What US Profits are Telling Us Right Now
Wall St hit another new high earlier this week amid poor economic data and more signs of slowing global growth. Indeed a key global economic health indicator is how South Korea is fairing. It just printed a surprise 0.3% negative GDP, the second only and largest since the GFC which was the only since the Dot.com fall out. Quite a correlation…
So is the US sharemarket rally real or based on irrational exuberance? Again, lets go back to basics. Investing in shares is investing in how a company is, and more importantly is going to, perform and grow. The measure of that ultimately is profit. Those companies are a major contributor to the economic growth of the country in which they operate, and that is normally measured by GDP. In that context, Lance Armstrong of Real Investment Advice maps out this equation in the following charts.
Firstly, lets look plainly at profit growth:
As you can see, against share prices hitting all time highs, corporate profits remain at the same level as they were in 2011 on a pre-tax basis, and 2014 on a post tax basis.
But what about in the context of broader economic growth via GDP you rightly ask?
In a trend since the start of this century you can see that profits have been outpacing GDP. This has jumped considerably off the back of all the central bank monetary stimulus post GFC but you can see we are no higher now than 2011 despite tax cuts, over $1 trillion per year deficit spending and of course that rampant sharemarket.
Armstrong then puts more context around this by looking back at the previous bull and bear markets.
“Looking at this a little differently, we can better understand what is occurring. In the 60-70’s, leading up to the “Black Bear Market of 1974,” corporate profits were growing faster than GDP. This is ultimately an unsustainable trend as profits are a function of economic growth and not the reverse. The 80-90’s bull market was a period of economic growth outstripping profit growth as interest rates and inflation fell. Beginning at the turn of the century, and now three asset bubbles later, profits are again growing faster than the economy.”
“The same can be seen in the cumulative change in asset prices versus profits. When price inflation exceeds profit growth, that deviation has not historically lasted very long.”
Yet still markets seem to think ‘this time is different’ and indeed recent sentiment data has participants as bullish that the Fed Put will always be there and Trump will pull a China trade deal out of the hat this year. Roberts, however, doesn’t agree:
“The expectation of an economic recovery to support the continuation of the bull market is likely misplaced for several reasons.
- The Fed rate hikes that were done in 2018 are still working their way through the economy, Higher rates are impacting economically sensitive sectors like autos, housing, and manufacturing.
- Economic growth globally remains weak and is impacting growth in the U.S.
- Interest rates, and the yield curve, despite stocks hitting “all-time” highs are suggesting that economic weakness is likely more pervasive than currently believed.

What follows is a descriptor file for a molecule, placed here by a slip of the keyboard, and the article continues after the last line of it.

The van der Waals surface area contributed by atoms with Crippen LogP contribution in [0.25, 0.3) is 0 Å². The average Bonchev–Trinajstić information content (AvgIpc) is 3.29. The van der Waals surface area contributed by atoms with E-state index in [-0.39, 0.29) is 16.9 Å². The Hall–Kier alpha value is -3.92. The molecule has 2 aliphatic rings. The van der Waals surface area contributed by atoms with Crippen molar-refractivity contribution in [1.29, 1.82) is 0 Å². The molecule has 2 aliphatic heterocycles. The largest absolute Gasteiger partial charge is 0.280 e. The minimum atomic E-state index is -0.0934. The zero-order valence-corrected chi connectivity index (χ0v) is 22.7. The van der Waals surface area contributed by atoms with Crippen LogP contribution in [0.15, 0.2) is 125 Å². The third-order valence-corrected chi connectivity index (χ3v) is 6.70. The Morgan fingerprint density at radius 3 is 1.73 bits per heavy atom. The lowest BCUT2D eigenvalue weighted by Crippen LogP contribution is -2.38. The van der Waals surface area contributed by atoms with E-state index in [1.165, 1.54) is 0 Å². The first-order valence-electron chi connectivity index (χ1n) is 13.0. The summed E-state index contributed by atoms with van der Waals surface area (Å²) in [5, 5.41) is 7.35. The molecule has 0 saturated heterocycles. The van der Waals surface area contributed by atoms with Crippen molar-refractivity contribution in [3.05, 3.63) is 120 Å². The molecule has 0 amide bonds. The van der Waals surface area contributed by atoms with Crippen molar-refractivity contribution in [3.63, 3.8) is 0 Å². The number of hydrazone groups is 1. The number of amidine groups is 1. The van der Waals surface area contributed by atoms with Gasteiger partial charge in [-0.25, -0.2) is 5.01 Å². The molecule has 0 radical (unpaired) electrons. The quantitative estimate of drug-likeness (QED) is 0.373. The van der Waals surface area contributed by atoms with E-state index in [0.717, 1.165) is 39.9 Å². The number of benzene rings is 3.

- The rising trend of the U.S. dollar will impact exports which makes up between 40-50% corporate profits.
- Imports continue to suggest the U.S. consumer, 70% of the economy, is weaker than headlines suggest.
- Rising oil prices, and gasoline prices, are a tax on consumers and will further impair economic growth.
- Deflation is a rising concern.
- There is no massive slate of natural disasters to pull forward consumption or boost manufacturing, construction or commodity demand.
- While deficit spending is certainly supportive of growth, with the deficit already at $1.2 trillion, the rate of change in deficit spending will not be supportive of stronger economic growth.”
The length of broader bull and bear market cycles means we may well have some good gains left in the current sharemarket bull run, already the longest of the S&P500 in history. However the lessons of these broader cycles are equally clear and probably best articulated by John Hussman as follows:
“Regardless of very short-term market direction, it is urgent for investors to understand where the equity markets are positioned in the context of the full market cycle. While the most extreme overvalued, overbought, overbullish, rising-yield syndrome we define has generally appeared only at the most wicked market peaks in history, and investors have ignored those conditions over the past year. We can’t be certain when the deferred consequences will emerge. But a century of market history provides strong reason to believe that any intervening gains will be wiped out in spades.
It’s instructive that the 2000-2002 decline wiped out the entire total return of the S&P 500 – in excess of Treasury bills – all the way back to May 1996, while the 2007-2009 decline wiped out the entire excess return of the S&P 500 all the way back to June 1995. Overconfidence and overvaluation always extract a terrible payback.”
We often remind readers of some basic math in this regard. Stay in the market and exit at exactly the right time and you may get that remaining 10 or even 20% gain left in it. Miss that exit point (likely in the middle of the Aussie night as the US craters), lose 50%, and you have to make 100% on what’s left just to get back to where you started.